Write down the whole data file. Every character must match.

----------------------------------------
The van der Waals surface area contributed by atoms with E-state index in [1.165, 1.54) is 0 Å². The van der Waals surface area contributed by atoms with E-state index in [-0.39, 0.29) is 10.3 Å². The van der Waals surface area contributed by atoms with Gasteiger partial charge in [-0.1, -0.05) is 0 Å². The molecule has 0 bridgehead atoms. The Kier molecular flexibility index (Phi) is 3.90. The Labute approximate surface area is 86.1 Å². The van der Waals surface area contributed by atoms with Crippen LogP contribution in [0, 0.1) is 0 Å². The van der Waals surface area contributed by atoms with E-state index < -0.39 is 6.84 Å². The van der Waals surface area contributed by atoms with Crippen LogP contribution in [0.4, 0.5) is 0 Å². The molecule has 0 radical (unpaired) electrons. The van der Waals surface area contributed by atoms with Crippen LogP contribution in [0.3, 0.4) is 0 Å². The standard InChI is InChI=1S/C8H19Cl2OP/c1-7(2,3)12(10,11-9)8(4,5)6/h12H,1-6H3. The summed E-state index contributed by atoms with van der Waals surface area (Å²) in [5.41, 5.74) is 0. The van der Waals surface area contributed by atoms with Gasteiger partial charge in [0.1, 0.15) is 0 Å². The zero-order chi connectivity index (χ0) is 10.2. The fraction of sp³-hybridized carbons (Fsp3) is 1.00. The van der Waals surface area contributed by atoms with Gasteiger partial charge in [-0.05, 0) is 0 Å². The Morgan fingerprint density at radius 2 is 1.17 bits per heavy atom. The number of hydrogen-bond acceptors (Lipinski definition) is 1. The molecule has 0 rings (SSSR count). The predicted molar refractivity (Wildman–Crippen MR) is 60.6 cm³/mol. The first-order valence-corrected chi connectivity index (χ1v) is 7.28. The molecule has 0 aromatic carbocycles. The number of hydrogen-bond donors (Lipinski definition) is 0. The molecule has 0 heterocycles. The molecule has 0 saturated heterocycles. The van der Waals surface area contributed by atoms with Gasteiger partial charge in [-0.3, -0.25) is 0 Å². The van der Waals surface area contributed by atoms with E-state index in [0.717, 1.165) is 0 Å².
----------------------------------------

The van der Waals surface area contributed by atoms with E-state index in [1.165, 1.54) is 0 Å². The van der Waals surface area contributed by atoms with E-state index in [-0.39, 0.29) is 10.3 Å². The van der Waals surface area contributed by atoms with Gasteiger partial charge in [-0.1, -0.05) is 0 Å². The molecule has 0 bridgehead atoms. The Kier molecular flexibility index (Phi) is 3.90. The Labute approximate surface area is 86.1 Å². The van der Waals surface area contributed by atoms with Crippen LogP contribution in [0, 0.1) is 0 Å². The van der Waals surface area contributed by atoms with E-state index < -0.39 is 6.84 Å². The van der Waals surface area contributed by atoms with Crippen LogP contribution in [0.4, 0.5) is 0 Å². The molecule has 0 radical (unpaired) electrons. The van der Waals surface area contributed by atoms with Crippen LogP contribution in [0.3, 0.4) is 0 Å². The standard InChI is InChI=1S/C8H19Cl2OP/c1-7(2,3)12(10,11-9)8(4,5)6/h12H,1-6H3. The summed E-state index contributed by atoms with van der Waals surface area (Å²) in [5.41, 5.74) is 0. The van der Waals surface area contributed by atoms with Gasteiger partial charge in [0.1, 0.15) is 0 Å². The zero-order chi connectivity index (χ0) is 10.2. The fraction of sp³-hybridized carbons (Fsp3) is 1.00. The van der Waals surface area contributed by atoms with Gasteiger partial charge in [-0.05, 0) is 0 Å². The Morgan fingerprint density at radius 2 is 1.17 bits per heavy atom. The number of hydrogen-bond acceptors (Lipinski definition) is 1. The molecule has 0 rings (SSSR count). The predicted molar refractivity (Wildman–Crippen MR) is 60.6 cm³/mol. The first-order valence-corrected chi connectivity index (χ1v) is 7.28. The molecule has 0 aromatic carbocycles. The number of hydrogen-bond donors (Lipinski definition) is 0. The molecule has 0 heterocycles. The molecule has 0 saturated heterocycles. The van der Waals surface area contributed by atoms with Gasteiger partial charge in [-0.3, -0.25) is 0 Å². The van der Waals surface area contributed by atoms with E-state index in [0.717, 1.165) is 0 Å².